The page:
[This summary does not form part of the decision.]
An item on Paul Henry about Independence Day celebrations in the USA featured an interview with the USA’s Ambassador to New Zealand. Prior to the interview, Paul Henry referred to the USA claiming ‘its independence from England’. He later quoted Margaret Thatcher, referring to her as the ‘Prime Minister of England’. The Authority did not uphold a complaint that Mr Henry’s statements were inaccurate and discriminatory in that he should have referred to Great Britain or the United Kingdom, rather than England. The item was focused primarily on Independence Day celebrations and the statements would not have affected viewers’ understanding of the item as a whole. There was also no suggestion that Mr Henry intended to discriminate or denigrate against people of the United Kingdom who were not English.
Not Upheld: Accuracy, Discrimination and Denigration
 An item on Paul Henry about Independence Day celebrations in the USA featured an interview with the USA’s Ambassador to New Zealand. Prior to the interview, Paul Henry referred to the USA claiming ‘its independence from England’. He later quoted Margaret Thatcher, referring to her as the ‘Prime Minister of England’.
 Archie Lowes complained that Mr Henry’s statements were inaccurate and discriminatory. He said that the USA gained independence from Great Britain, not England, and similarly that Margaret Thatcher was the former Prime Minister of the United Kingdom. He said that by excluding other parts of the United Kingdom, Mr Henry implied that ‘only the English mattered in international relations’.
 The issue is whether the broadcast breached the accuracy and discrimination and denigration standards, as set out in the Free-to-Air Television Code of Broadcasting Practice.
 The item was broadcast on 4 July 2016 on TV3. The members of the Authority have viewed a recording of the broadcast complained about and have read the correspondence listed in the Appendix.
 The accuracy standard (Standard 9) states that broadcasters should make reasonable efforts to ensure that news, current affairs and factual programming is accurate in relation to all material points of fact, and does not mislead. The objective of this standard is to protect audiences from being significantly misinformed.
 MediaWorks submitted that the item was framed as being ‘about how and why Americans celebrate Independence Day’, not about the historical or ‘technical details’ of how independence was achieved. While it accepted Mr Henry’s comments were imprecise, it argued that the accuracy standard was only concerned with material inaccuracy, and Mr Henry’s statements were unlikely to have significantly affected viewers’ understanding of the item as a whole.
 Mr Lowes argued that the context of the item was statehood, ‘for which independence is the starting point’. By introducing broader themes, Mr Henry took the item beyond the topic of ‘celebration only’ and his comments were therefore material, Mr Lowes said.
 The accuracy standard is concerned only with material accuracy. Unimportant points unlikely to affect the audience’s understanding of the programme as a whole are not material.1
 MediaWorks has acknowledged Mr Henry’s error, and we would have expected a greater degree of care on this topic from the broadcaster. Nevertheless, we agree that it was not material in the context. This was a light-hearted item concerned primarily with how Americans, including expats such as the Ambassador, celebrate Independence Day. The item was not focused on the historic detail of America’s independence, and Mr Henry’s comments simply provided background context for the brief and general discussion. Viewers would not have been misled by Mr Henry’s imprecise remark, and would have appreciated his intended meaning. The point being made was not lost.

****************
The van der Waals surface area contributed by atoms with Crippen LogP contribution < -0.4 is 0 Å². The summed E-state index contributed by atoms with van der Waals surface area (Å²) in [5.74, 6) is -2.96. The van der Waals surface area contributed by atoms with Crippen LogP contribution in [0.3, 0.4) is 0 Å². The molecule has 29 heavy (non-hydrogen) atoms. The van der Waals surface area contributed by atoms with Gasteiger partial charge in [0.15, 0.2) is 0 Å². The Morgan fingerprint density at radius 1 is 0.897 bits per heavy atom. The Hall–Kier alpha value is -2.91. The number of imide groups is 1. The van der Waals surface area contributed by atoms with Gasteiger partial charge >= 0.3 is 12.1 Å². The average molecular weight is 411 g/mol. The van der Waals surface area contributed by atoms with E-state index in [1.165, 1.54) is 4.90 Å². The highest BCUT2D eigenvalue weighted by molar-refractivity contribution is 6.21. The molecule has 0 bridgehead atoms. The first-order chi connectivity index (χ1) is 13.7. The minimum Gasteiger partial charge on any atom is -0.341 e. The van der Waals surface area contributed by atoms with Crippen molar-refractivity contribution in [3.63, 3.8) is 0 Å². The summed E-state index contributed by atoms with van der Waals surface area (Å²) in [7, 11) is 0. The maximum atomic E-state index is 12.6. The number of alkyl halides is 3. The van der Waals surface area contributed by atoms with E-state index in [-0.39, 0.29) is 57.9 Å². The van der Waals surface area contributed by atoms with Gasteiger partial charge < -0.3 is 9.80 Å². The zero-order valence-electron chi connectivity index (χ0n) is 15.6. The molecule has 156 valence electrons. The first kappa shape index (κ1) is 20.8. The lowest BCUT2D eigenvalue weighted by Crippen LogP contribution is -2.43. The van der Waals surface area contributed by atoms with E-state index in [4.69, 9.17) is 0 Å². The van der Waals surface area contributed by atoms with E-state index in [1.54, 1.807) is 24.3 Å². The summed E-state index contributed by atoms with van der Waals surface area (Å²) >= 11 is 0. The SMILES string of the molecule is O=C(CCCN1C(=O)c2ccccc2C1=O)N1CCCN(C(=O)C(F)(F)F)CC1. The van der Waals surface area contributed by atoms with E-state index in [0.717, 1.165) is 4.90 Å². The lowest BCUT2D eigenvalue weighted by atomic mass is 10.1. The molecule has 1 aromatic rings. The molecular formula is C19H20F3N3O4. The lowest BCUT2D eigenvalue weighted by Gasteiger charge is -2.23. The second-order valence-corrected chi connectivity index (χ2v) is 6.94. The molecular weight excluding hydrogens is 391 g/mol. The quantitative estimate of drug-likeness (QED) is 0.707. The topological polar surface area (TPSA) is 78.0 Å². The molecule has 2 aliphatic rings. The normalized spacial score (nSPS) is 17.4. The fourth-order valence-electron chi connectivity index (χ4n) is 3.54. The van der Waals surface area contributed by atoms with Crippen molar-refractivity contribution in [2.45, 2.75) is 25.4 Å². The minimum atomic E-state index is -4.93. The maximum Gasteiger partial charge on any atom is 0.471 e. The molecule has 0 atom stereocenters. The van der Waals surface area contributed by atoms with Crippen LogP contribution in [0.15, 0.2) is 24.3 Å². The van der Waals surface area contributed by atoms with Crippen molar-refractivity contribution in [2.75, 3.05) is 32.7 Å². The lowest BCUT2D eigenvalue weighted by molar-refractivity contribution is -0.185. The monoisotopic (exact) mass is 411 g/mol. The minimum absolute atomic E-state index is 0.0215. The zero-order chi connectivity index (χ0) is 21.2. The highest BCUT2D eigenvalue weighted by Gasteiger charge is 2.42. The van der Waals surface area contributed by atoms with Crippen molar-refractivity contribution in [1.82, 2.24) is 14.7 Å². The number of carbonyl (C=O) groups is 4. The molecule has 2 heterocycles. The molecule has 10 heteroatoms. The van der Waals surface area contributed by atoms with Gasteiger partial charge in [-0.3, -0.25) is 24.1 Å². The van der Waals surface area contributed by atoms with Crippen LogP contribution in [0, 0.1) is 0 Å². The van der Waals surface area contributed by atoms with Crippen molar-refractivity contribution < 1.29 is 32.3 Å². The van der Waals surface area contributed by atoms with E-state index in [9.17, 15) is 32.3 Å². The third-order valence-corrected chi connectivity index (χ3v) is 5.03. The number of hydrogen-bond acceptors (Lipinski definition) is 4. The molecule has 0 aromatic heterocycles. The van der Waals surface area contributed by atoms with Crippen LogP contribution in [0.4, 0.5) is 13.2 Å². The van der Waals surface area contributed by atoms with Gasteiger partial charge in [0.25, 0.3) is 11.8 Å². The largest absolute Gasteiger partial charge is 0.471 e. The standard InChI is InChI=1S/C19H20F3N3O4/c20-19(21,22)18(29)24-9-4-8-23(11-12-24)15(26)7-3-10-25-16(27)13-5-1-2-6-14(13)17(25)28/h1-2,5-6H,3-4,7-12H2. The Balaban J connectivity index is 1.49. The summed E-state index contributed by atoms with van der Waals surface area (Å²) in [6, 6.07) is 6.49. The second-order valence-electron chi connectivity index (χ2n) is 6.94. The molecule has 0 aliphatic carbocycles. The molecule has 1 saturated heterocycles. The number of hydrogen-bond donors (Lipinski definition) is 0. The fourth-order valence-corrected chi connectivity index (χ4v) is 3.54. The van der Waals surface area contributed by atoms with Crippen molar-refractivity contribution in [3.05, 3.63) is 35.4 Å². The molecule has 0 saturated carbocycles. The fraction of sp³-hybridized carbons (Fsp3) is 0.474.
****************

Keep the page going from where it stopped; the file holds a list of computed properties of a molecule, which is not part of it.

We therefore do not uphold the accuracy complaint.
 The objective of the discrimination and denigration standard (Standard 6) is to protect sections of the community from verbal and other attacks. The standard protects against broadcasts which encourage the denigration of, or discrimination against, any section of the community on account of sex, sexual orientation, race, age, disability, occupational status, or as a consequence of legitimate expression of religion, culture or political belief.
 Mr Lowes submitted that Mr Henry’s comments suggested that ‘the class of people having the particular attribute of being English are superior beings’, and amounted to ‘virtual ethnic cleansing’ of others in the United Kingdom who were not English (ie, Scottish, Irish and Welsh).
 MediaWorks submitted that Mr Henry’s statements were genuine errors on his part and were not intended to discriminate against or denigrate the reputation of a class of people. The comments were plainly intended to provide context to the discussion and were not motivated by malice or nastiness, MediaWorks argued.
 We agree that Mr Henry’s statements amounted to careless errors and there was no suggestion during the broadcast that he intended to denigrate or discriminate against people of the United Kingdom who were not English. Mr Henry’s comments were intended to provide a brief and thought-provoking context to his interview with the Ambassador, and did not carry the level of condemnation required to find a breach under the standard.
For the above reasons the Authority does not uphold the complaint.
Signed for and on behalf of the Authority
2 December 2016
The correspondence listed below was received and considered by the Authority when it determined this complaint:
1 Archie Lowes’ formal complaint – 21 July 2016
2 MediaWorks TV’s response to the complaint – 26 August 2016
3 Mr Lowes’ response to MediaWorks TV – 13 September 2016
4 Mr Lowes’ referral to the Authority – 13 September 2016
5 MediaWorks TV’s confirmation of no further comment – 21 September 2016
1 Guideline 9b